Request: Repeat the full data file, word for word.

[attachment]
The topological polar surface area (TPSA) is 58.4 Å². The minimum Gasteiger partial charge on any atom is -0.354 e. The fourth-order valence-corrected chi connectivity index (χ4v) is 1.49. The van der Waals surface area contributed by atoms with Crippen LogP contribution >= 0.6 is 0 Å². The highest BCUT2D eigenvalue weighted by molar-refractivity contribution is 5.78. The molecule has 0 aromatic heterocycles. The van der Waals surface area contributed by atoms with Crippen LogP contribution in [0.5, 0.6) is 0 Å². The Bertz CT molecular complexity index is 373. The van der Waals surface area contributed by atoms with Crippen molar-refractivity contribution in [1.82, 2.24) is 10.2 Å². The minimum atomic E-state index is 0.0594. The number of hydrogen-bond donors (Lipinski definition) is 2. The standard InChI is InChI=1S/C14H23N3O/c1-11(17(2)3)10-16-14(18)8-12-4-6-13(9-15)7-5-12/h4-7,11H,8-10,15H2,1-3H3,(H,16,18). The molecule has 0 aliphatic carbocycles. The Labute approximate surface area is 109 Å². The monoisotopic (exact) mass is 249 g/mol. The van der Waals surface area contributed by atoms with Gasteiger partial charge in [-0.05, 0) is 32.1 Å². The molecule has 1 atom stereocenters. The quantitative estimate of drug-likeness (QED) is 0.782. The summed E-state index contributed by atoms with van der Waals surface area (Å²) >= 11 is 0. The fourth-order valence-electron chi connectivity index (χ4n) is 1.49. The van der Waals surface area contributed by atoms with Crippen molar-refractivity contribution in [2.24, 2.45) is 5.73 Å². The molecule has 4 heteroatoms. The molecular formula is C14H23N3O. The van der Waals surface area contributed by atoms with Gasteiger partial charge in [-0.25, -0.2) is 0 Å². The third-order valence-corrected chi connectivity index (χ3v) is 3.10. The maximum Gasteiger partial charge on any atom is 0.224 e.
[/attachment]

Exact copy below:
The topological polar surface area (TPSA) is 58.4 Å². The minimum Gasteiger partial charge on any atom is -0.354 e. The fourth-order valence-corrected chi connectivity index (χ4v) is 1.49. The van der Waals surface area contributed by atoms with Crippen LogP contribution >= 0.6 is 0 Å². The highest BCUT2D eigenvalue weighted by molar-refractivity contribution is 5.78. The molecule has 0 aromatic heterocycles. The van der Waals surface area contributed by atoms with Crippen LogP contribution in [0.5, 0.6) is 0 Å². The Bertz CT molecular complexity index is 373. The van der Waals surface area contributed by atoms with Crippen molar-refractivity contribution in [1.82, 2.24) is 10.2 Å². The minimum atomic E-state index is 0.0594. The number of hydrogen-bond donors (Lipinski definition) is 2. The standard InChI is InChI=1S/C14H23N3O/c1-11(17(2)3)10-16-14(18)8-12-4-6-13(9-15)7-5-12/h4-7,11H,8-10,15H2,1-3H3,(H,16,18). The molecule has 0 aliphatic carbocycles. The Labute approximate surface area is 109 Å². The monoisotopic (exact) mass is 249 g/mol. The van der Waals surface area contributed by atoms with Gasteiger partial charge in [-0.05, 0) is 32.1 Å². The molecule has 1 atom stereocenters. The quantitative estimate of drug-likeness (QED) is 0.782. The summed E-state index contributed by atoms with van der Waals surface area (Å²) >= 11 is 0. The fourth-order valence-electron chi connectivity index (χ4n) is 1.49. The van der Waals surface area contributed by atoms with Crippen molar-refractivity contribution in [2.24, 2.45) is 5.73 Å². The molecule has 4 heteroatoms. The molecular formula is C14H23N3O. The van der Waals surface area contributed by atoms with Gasteiger partial charge in [-0.25, -0.2) is 0 Å². The third-order valence-corrected chi connectivity index (χ3v) is 3.10. The maximum Gasteiger partial charge on any atom is 0.224 e.